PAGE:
Don’t get me wrong, I think that what was already here was pretty great. I see what they were going for and I appreciated it. I love to see discussions about politics and social issues, but I worry when the tone leans too far toward one extreme it only invites backlash from the other extreme. It’s a difficult balancing act between maintaining one’s own core beliefs while also trying to open discussion with the other side so that perhaps they could engage in the conversation and, ideally, listen and have their own perceptions changed.

But I digress, despite the complaints I had about the book, I found it to be a pretty quick and enjoyable read. It gives a voice to groups of women that aren’t often heard in the greater narrative of the feminist movement. The experiences of these many women enrich that narrative and there’s a lot we can all learn from each other especially in these troubling times.


About Chitra Ramaswamy

Chitra Ramaswamy is an award-winning journalist and author. Her first book, Expecting: The Inner Life of Pregnancy, was published by Saraband in 2016. It won the Saltire First Book of the Year Award and was shortlisted for the Polari Prize.

About Laura Lam

Originally from sunny California, Laura Lam now lives in cloudy Scotland. Lam is a Sunday Times Bestselling author whose work includes the near-future space thriller, Goldilocks, feminist space opera Seven Devils (co-written with Elizabeth May), BBC Radio 2 Book Club section False Hearts, the companion novel Shattered Minds, and the award-winning Micah Grey series: Pantomime, Shadowplay, and Masquerade. Lam’s short fiction and essays have appeared in anthologies such as Nasty Women, Solaris Rising 3, Cranky Ladies of History, Scotland in Space, and more. Lam’s romance alter ego is Laura Ambrose. Lam lectures part-time at Edinburgh Napier University on the Creative Writing MA.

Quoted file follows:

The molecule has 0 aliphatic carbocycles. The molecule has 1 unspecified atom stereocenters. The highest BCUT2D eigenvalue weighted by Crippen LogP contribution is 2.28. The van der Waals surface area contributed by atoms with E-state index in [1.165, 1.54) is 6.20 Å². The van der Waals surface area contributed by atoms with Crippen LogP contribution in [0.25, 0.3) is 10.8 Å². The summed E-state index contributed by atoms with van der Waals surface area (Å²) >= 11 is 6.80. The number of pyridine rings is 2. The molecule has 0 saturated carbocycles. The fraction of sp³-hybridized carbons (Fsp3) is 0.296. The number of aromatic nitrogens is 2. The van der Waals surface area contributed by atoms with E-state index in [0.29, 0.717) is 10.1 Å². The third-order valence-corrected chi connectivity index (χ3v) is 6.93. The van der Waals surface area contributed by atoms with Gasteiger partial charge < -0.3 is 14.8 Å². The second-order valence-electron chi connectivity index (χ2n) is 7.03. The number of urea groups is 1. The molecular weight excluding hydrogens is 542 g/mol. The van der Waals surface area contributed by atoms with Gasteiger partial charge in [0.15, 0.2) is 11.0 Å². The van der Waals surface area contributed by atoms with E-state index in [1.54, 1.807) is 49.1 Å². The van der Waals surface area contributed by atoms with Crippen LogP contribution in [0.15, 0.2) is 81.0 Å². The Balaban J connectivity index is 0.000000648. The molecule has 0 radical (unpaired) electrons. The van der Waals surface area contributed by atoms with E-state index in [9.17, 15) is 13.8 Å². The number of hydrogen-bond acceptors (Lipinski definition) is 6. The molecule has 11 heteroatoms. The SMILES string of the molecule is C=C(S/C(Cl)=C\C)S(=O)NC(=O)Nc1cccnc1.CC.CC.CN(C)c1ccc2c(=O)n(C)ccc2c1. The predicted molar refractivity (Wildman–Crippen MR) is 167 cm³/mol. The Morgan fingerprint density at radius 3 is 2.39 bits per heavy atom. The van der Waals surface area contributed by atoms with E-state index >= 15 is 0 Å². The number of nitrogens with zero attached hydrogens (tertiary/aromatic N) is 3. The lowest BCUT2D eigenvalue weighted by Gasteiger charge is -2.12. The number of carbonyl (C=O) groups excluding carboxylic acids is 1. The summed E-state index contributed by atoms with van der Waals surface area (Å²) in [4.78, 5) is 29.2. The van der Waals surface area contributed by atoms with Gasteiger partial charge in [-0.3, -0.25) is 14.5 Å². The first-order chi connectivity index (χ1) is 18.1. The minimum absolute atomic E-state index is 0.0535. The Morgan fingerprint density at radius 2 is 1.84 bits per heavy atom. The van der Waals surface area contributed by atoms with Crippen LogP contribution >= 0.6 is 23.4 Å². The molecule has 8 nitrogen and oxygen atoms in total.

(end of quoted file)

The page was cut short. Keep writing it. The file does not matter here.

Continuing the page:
About Nadine Aisha Jassat

Nadine Aisha Jassat is a writer and poet based in Scotland. She has appeared at numerous festivals including the Edinburgh Fringe Festival, the Edinburgh International Book Festival, and Aye Write: Glasgow’s Book Festival. She has been published online and in print, including her debut poetry pamphlet Still, and in 404 Ink’s highly acclaimed anthology Nasty Women. Her spoken-word piece ‘Hopscotch’, was made into a film-poem by Roxana Vilk in 2017, and in 2018 she received a prestigious New Writers Award from the Scottish Book Trust. She was recently named as one of 30 inspiring young women under 30 in Scotland.

About Zeba Talkhani

Zeba Talkhani has written for the Saudi Gazette, The Manipal Journal, gal-dem, Wasafiri and the Nasty Women anthology. She works in publishing and is a passionate advocate for BAME voices in the publishing industry. She was born in Sirsi, South India, in 1991. She currently lives in London.